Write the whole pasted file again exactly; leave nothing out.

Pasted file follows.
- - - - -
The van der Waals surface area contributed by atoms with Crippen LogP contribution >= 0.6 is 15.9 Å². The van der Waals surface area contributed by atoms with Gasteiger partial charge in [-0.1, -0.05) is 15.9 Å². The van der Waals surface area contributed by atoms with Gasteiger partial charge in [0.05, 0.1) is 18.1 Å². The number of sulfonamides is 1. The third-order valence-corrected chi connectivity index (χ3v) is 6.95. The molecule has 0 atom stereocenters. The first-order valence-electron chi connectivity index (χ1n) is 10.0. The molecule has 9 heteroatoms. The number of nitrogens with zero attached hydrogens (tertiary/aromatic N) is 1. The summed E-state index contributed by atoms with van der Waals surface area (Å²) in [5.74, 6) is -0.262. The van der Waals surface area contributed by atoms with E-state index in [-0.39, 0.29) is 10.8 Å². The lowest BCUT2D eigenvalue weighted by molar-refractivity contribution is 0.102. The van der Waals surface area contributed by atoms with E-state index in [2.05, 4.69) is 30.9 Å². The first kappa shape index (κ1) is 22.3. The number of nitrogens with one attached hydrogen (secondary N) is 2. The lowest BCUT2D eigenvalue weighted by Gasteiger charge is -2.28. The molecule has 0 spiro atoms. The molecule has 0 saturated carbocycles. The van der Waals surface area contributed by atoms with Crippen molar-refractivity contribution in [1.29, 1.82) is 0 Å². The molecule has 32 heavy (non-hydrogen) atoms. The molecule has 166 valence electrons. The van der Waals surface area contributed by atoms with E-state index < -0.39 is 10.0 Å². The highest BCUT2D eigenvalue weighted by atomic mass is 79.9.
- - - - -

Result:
The van der Waals surface area contributed by atoms with Crippen LogP contribution >= 0.6 is 15.9 Å². The van der Waals surface area contributed by atoms with Gasteiger partial charge in [-0.1, -0.05) is 15.9 Å². The van der Waals surface area contributed by atoms with Gasteiger partial charge in [0.05, 0.1) is 18.1 Å². The number of sulfonamides is 1. The third-order valence-corrected chi connectivity index (χ3v) is 6.95. The molecule has 0 atom stereocenters. The first-order valence-electron chi connectivity index (χ1n) is 10.0. The molecule has 9 heteroatoms. The number of nitrogens with zero attached hydrogens (tertiary/aromatic N) is 1. The summed E-state index contributed by atoms with van der Waals surface area (Å²) in [5.74, 6) is -0.262. The van der Waals surface area contributed by atoms with E-state index in [-0.39, 0.29) is 10.8 Å². The lowest BCUT2D eigenvalue weighted by molar-refractivity contribution is 0.102. The van der Waals surface area contributed by atoms with E-state index in [2.05, 4.69) is 30.9 Å². The first kappa shape index (κ1) is 22.3. The number of nitrogens with one attached hydrogen (secondary N) is 2. The lowest BCUT2D eigenvalue weighted by Gasteiger charge is -2.28. The molecule has 0 spiro atoms. The molecule has 0 saturated carbocycles. The van der Waals surface area contributed by atoms with Crippen molar-refractivity contribution in [1.29, 1.82) is 0 Å². The molecule has 32 heavy (non-hydrogen) atoms. The molecule has 166 valence electrons. The van der Waals surface area contributed by atoms with E-state index < -0.39 is 10.0 Å². The highest BCUT2D eigenvalue weighted by atomic mass is 79.9.